Faith in God has people pouring into churches on much larger scales. Legendary billionaire preacher and televangelist Kenneth Copeland has held massive services where he demands the COVID-19 demons leave us alone. He executes judgment against COVID-19 and Satan, which apparently is enough to relieve us of our restrictions. As he stated in one service, “You will destroy through COVID-19 no more! It is finished, it is over and the United States of America has healed and well again.” As the numbers in the United States continue to rise, I believe it is safe to say the power of prayer has not been a success. But don’t worry: if you happen to get infected with COVID-19, Copeland has stated the power of God can save you. What’s even better is that you don’t even need to attend his megachurch to receive the benefits, you can be healed from the virus by simply touching the screen while you watch his show.

A Misplaced Faith

As people continue to believe that God can save them, we continue to see proof that it cannot. A Roman Catholic convent in Michigan saw twelve nuns die in just thirty days, as Sister Andrew described: “it went through like wildfire.” An additional death was seen a month later and a total of thirty of the fifty-seven nuns in the convent were infected with the virus. If God cannot save those that devoted their life to it, how can the general public expect it to step up for them?

I wish there were a way to get believers to see that blind faith could truly be the death of them. Allowing belief in God to override scientific fact is not a new concept, but for most of us around the world, trying to save your family from a pandemic is. There is no greater time to test your faith than when the chips are down, and science is the only thing that can save you. Just how many need to die before people wise up and take matters into their own hands rather than letting God guide them to the grave? I don’t think that will be answered in my lifetime, but for those that continue to put their safety in the hands of God, it definitely won’t be in theirs.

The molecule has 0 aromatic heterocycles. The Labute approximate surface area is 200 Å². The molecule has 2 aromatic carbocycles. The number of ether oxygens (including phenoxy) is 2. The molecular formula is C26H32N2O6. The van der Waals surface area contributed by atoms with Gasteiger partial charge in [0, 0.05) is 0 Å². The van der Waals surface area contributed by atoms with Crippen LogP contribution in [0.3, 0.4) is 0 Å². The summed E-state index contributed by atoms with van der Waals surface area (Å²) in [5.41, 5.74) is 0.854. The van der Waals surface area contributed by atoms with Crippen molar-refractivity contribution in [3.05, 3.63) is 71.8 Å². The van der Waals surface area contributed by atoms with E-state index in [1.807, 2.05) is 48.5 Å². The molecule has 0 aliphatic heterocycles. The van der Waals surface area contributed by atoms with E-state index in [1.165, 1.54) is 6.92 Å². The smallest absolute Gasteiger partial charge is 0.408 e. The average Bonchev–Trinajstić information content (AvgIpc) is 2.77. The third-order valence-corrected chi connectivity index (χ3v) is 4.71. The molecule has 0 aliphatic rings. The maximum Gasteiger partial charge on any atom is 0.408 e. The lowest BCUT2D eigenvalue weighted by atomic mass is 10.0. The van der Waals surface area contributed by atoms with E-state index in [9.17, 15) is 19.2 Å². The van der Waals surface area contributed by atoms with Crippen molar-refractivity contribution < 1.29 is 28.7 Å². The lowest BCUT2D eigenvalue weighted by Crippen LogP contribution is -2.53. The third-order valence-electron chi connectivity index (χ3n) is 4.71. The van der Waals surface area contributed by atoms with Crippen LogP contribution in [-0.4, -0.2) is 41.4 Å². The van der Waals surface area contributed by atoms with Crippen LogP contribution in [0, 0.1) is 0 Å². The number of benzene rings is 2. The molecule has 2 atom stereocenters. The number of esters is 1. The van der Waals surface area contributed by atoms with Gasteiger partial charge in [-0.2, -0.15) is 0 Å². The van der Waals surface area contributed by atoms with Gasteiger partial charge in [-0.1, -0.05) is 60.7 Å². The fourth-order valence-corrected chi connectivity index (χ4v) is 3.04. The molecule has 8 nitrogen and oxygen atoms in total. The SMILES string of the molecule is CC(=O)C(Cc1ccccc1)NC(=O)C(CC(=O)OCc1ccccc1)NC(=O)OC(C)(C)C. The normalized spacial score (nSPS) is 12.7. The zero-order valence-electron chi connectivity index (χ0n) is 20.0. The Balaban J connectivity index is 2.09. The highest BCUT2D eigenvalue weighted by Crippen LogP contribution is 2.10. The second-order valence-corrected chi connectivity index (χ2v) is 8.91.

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Allison Hess enjoys writing about her personal journey as an atheist in a religiously dominated world in the Couple of Atheists blog, which she co-authors with her husband Rich. From explaining the dynamics of raising her child in a secular household to discussing the intersections of atheism with politics, social equity and other issues, there is always something new to discuss and dissect. Allison has also been a speaker at the PA State Atheist/Humanist Conference, appeared on numerous podcasts and was published in Filling the Void: A Selection of Humanist and Atheist Poetry (Onus Books, 2016).